i complained it was unfair and sulked, and of course once again he and the coaches were right: merit must be served, but not adored -- and how much wiser, it turned out, to let another boy's dream come true, and save mine for its time

wiser indeed . . . not some massive intellectual leap necessary among these men, to make the community work, to make the nation work . . . mostly just a sense of general goodwill, faith in the future (often involving church, but not always), and a love of life and the children under their charge

of course they had all the imperfections folks of any age and place are subject to -- but these faults were not yet seen by society as potential weaknesses to exploit for monetary, political, or personal power

looking back, i have a feeling that when the all-star-team selections were made, the coaches asked my dad's permission to leave me off -- though he was not a coach, just a kind of general helper

i recall being somehow disappointed in him for allowing that Terrrible Unfairness to occur -- but it took courage, and the vision of tomorrow's love, to leave me off the team, knowing he'd get heat from me for it ("little dynamo," remember?)

the next year, i was picked for the team, but was again crushed when someone else started at second-base

i watched the 0-0 game from the dugout, cheering but still bummed at not playing

the coach finally put me in late, and i led off the last inning, got a hit, stole a couple bases, scored the winning run

trivial, yes, it was Little League fer godsakes -- but it was everything at that moment, and my father -- and many others -- presented it to me like a chalice, a golden home for my memory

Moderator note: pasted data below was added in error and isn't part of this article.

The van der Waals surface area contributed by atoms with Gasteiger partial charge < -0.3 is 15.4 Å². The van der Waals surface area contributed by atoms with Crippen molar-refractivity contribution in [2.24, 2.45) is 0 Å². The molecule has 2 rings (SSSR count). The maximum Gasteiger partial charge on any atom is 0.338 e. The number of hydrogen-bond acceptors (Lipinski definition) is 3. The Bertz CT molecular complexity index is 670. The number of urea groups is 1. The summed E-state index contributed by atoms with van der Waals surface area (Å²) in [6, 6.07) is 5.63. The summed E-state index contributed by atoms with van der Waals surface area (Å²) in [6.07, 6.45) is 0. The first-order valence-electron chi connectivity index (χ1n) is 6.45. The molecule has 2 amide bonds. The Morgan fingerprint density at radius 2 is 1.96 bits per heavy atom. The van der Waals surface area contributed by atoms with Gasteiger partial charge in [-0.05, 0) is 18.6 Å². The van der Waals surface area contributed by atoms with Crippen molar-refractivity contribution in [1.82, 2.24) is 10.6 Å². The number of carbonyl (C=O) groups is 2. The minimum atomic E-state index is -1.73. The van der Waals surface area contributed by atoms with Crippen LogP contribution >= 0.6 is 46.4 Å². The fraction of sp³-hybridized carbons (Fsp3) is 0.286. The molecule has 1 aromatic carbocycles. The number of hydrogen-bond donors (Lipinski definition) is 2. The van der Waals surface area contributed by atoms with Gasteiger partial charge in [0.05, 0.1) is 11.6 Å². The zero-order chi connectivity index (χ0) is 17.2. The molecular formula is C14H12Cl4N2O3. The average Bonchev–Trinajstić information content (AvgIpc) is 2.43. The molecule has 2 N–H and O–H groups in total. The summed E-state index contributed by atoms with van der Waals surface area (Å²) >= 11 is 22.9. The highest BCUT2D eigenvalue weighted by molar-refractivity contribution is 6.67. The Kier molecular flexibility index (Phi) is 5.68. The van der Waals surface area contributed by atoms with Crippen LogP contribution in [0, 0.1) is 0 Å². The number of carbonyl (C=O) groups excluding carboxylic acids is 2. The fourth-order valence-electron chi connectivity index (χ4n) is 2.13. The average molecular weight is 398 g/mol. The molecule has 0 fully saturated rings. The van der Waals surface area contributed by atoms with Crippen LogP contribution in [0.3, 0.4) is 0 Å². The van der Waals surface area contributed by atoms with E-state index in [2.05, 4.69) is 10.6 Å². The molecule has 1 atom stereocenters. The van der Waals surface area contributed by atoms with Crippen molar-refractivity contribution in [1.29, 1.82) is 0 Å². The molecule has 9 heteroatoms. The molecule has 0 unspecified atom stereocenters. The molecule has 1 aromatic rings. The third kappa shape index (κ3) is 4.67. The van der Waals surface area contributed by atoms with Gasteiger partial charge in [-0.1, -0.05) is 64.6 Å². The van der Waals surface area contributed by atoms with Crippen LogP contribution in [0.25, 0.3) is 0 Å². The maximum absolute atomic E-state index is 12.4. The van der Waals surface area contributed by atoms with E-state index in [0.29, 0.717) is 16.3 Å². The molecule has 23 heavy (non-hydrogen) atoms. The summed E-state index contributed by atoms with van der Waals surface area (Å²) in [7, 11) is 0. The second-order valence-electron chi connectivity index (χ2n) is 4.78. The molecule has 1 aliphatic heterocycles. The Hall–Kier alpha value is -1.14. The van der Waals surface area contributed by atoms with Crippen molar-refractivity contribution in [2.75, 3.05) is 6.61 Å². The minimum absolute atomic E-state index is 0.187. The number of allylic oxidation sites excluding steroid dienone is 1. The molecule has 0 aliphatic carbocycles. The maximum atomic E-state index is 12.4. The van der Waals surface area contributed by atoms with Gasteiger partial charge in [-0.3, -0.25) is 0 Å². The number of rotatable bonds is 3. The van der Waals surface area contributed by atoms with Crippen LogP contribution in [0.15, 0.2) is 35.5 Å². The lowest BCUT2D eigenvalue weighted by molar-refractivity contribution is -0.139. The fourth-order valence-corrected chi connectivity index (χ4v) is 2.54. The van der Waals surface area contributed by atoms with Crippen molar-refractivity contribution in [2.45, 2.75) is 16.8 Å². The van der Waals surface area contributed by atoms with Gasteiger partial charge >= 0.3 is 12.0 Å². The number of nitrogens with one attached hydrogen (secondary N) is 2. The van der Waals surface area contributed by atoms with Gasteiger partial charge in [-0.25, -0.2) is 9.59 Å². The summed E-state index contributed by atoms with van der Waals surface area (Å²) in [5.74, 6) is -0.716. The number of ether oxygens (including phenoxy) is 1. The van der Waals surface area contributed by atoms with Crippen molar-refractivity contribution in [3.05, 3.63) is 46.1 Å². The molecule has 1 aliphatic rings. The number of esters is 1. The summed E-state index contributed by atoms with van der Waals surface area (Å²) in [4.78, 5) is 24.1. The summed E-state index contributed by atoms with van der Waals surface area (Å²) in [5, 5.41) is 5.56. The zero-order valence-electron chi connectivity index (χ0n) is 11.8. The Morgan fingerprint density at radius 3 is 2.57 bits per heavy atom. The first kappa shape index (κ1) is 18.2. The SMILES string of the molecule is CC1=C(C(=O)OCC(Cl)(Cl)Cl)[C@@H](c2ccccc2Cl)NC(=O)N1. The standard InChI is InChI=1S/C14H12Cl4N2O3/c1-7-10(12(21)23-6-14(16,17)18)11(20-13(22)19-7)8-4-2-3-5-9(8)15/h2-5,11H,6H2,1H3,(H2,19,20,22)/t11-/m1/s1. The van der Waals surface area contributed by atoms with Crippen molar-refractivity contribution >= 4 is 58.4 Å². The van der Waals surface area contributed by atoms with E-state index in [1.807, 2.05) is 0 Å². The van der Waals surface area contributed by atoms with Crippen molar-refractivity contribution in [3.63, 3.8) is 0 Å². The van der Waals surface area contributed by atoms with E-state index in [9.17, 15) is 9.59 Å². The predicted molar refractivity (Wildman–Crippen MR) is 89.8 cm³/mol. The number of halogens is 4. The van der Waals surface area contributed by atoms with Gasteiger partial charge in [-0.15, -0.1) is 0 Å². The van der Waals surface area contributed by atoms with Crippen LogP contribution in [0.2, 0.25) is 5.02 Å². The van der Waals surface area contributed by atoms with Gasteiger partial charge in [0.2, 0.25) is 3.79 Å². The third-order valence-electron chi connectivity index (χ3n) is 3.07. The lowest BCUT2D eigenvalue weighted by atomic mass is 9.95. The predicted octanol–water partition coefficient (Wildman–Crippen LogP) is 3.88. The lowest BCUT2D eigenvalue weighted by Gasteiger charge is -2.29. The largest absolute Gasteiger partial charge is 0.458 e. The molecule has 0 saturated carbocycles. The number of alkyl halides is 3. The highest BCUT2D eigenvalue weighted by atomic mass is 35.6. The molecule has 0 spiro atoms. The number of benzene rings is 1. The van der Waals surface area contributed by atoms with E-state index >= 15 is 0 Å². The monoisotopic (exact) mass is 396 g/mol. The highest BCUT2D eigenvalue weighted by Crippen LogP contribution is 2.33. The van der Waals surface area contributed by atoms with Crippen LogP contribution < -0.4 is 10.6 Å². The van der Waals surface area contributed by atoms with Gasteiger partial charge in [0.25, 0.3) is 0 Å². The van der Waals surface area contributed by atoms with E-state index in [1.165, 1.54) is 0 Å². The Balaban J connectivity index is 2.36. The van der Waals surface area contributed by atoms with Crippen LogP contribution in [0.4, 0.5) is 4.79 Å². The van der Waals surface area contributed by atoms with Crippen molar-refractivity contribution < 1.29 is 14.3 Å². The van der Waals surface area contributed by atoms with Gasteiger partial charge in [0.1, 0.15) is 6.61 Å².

indelible is sliding across home plate, looking up, and seeing family and friends in the stands jumping and yelling, and my team-mates pouring from the dugout towards me, faces of eternal joy

there is no kingship that matches being carried off the field on your comrades' shoulders: the perfection of a world that took thousands of bloody, brutal, miserable years and lifetimes to bring forth

the rest of it's kinda hazy, i remember my folks took my brother and i to a cafe as reward -- and probably to show off a little

i still had my uni and cleats on! lol

chocolate milkshakes and fries and whatever i wanted in my sunly moment, and my dad was so proud in that coffee shop, i could smell it over hot apple pie

i started the next game, but we lost and . . . well, life went on . . . you know that tune!

that was a great treasure my dad and so many others gave a lippy, self-centered little boy

unobsessed by greed, power, notoriety, or materiality, those men gave the REAL gift that keeps on giving

i have not forgotten, and will do my best to make it last

america will not survive if men are not restored to boys, and to the larger community in general

scapegoating and marginalizing males, especially for profit and hidden power, must stop

good men -- not perfect men, but good men -- once again must be allowed to be good

we owe it to the kids, and to all generations to come, and those who oppose reconciliation steal from those generations

woe unto them

oh . . . and special thX from little dynamo to Ricky van Alphen, wherever you is!

that's my prayer this thanks giving